The animation above shows Arctic ice extents from Sept. 1 to 16, 2020. On the left are the Russian shelf seas already ice-free, and the Central Arctic retreating as well. Bottom left is Beaufort Sea losing ice. In the last week CAA in the center starts refreezing, and just above it Baffin Bay starts to add ice back. At the top right Greenland Sea starts to refreeze.
Prof. Peter Wadhams made multiple predictions of an ice-free Arctic (extent as low as 1M km2), most recently to happen in 2015. Thus was born the metric: 1 Wadham = 1M km2 Arctic ice extent. The details are provided on 2020 minimum below. Though there could be a dip lower in the next few days, the record shows a daily minimum of 3.7M km2 on September 11 (MASIE) and September 13 (SII). While BCE (Beaufort, Chukchi, East Siberian seas) may lose more ice, gains have appeared on the Canadian side: CAA, Baffin Bay and Greenland Sea. So 3.7 Wadhams may well hold up as the daily low this year. Note that day 260, September 16, 2020, is the date for the lowest annual extent averaged over the last 13-years.
The discussion later on refers to the September monthly average extent serving as the usual climate metric. That stands presently at 3.9M km2 for MASIE and 3.8M km2 for SII, with both expected to rise slightly by month end as ice extent typically recovers.
The melting season this year showed ice extents briefly near the 13-year average on day 241, then dropping rapidly to go below all other years except 2012. That year was exceptional due to the 2012 Great Arctic August Cyclone that pushed drift around producing a new record minimum. The anomaly this year was the high pressure ridge persisting over Siberia producing an extremely hot summer there. This resulted in early melting of the Russian shelf seas along with bordering parts of the Central Arctic.
As discussed below, the daily minimum on average occurs on day 260, but a given year may be earlier or later. The 2020 extent began to flatten from day 248 onward in SII (orange) while MASIE showed stabilizing from day 252 with an upward bump in recent days. Both lines are drawing near 2019 and 2007 while departing from 2012. The table below shows the distribution of ice in the various regions of the Arctic Ocean.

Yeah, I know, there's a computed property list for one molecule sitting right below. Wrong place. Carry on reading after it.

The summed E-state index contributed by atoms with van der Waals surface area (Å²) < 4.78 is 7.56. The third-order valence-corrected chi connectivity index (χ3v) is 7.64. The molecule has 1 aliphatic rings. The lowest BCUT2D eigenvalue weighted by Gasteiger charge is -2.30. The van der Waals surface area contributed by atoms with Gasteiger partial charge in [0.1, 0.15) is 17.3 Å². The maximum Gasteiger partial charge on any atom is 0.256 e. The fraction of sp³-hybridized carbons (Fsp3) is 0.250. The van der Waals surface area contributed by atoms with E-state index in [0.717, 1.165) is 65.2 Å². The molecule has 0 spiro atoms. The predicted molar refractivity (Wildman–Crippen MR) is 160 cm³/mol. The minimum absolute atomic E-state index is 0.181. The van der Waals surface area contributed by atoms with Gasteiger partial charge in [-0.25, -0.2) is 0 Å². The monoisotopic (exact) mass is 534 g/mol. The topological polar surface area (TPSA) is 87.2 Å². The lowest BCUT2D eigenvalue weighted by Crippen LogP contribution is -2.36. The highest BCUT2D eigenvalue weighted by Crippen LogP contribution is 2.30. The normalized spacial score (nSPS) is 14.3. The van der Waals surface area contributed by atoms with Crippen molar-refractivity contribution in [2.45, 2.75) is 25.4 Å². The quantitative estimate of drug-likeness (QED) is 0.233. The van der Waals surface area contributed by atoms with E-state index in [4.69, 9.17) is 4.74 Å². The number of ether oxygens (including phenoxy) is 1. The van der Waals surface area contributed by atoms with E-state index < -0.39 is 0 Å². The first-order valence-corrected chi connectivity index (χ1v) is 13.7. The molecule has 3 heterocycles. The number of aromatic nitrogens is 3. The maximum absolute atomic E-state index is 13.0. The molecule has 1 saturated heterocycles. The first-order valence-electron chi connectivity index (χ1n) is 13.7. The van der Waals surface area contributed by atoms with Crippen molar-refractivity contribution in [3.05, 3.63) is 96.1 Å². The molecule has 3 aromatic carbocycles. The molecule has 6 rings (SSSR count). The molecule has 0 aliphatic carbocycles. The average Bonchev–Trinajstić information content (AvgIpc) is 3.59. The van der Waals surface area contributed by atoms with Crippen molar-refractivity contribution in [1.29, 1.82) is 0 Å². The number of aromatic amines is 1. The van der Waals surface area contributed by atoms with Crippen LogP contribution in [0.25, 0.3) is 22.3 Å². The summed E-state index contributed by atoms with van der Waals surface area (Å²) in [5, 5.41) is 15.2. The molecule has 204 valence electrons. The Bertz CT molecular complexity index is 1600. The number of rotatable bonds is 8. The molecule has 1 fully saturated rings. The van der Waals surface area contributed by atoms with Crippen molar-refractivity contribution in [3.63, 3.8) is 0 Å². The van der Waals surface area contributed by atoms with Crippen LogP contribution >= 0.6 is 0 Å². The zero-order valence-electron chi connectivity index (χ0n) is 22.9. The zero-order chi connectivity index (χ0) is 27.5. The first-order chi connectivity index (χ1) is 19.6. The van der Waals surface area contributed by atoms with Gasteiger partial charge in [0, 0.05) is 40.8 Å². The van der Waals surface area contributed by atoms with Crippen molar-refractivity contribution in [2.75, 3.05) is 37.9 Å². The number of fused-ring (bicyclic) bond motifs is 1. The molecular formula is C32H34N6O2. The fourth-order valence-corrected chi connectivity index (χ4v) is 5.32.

|Region||2020260||Day 260 Average||2020-Ave.||2012260||2020-2012|
The extent numbers show that this year’s melt is dominated by the surprisingly hot Siberian summer, leading to major deficits in all the Eurasian shelf seas–East Siberian, Laptev, Kara. As well, the bordering parts of the Central Arctic show a sizeable deficit to average. The main surpluses to average and to 2012 are Beaufort, Greenland Sea and CAA.
It is also the case that many regions have already registered their 2020 minimums. And as discussed below, the marginal basins have little ice left to lose.
Background from Previous Post Outlook for Arctic Ice Minimum
The annual competition between ice and water in the Arctic ocean is approaching the maximum for water, which typically occurs mid September. After that, diminishing energy from the slowly setting sun allows oceanic cooling causing ice to regenerate. Those interested in the dynamics of Arctic sea ice can read numerous posts here. The image at the top provides a look at mid August from 2007 to 2020 as a context for anticipating this year’s annual minimum. Note that for climate purposes the annual minimum is measured by the September monthly average ice extent, since the daily extents vary and will go briefly lower on or about day 260.
The Bigger Picture
We are close to the annual Arctic ice extent minimum, which typically occurs on or about day 260 (mid September). Some take any year’s slightly lower minimum as proof that Arctic ice is dying, but the image above shows the Arctic heart is beating clear and strong.
Over this decade, the Arctic ice minimum has not declined, but since 2007 looks like fluctuations around a plateau. By mid-September, all the peripheral seas have turned to water, and the residual ice shows up in a few places. The table below indicates where we can expect to find ice this September. Numbers are area units of Mkm2 (millions of square kilometers).
|Day 260||13 year|
|Central Arctic Sea||2.67||3.16||2.64||2.98||2.93||2.92||3.07||2.91||2.97||2.93|
|Greenland & CAA||0.56||0.41||0.41||0.55||0.46||0.45||0.52||0.41||0.36||0.46|
The table includes three early years of note along with the last 6 years compared to the 13 year average for five contiguous arctic regions. BCE (Beaufort, Chukchi and East Siberian) on the Asian side are quite variable as the largest source of ice other than the Central Arctic itself. Greenland Sea and CAA (Canadian Arctic Archipelago) together hold almost 0.5M km2 of ice at annual minimum, fairly consistently. LKB are the European seas of Laptev, Kara and Barents, a smaller source of ice, but a difference maker some years, as Laptev was in 2016. Baffin and Hudson Bays are inconsequential as of day 260.
For context, note that the average maximum has been 15M, so on average the extent shrinks to 30% of the March high before growing back the following winter. In this context, it is foolhardy to project any summer minimum forward to proclaim the end of Arctic ice.
Resources: Climate Compilation II Arctic Sea Ice
via Science Matters
September 17, 2020 at 01:54PM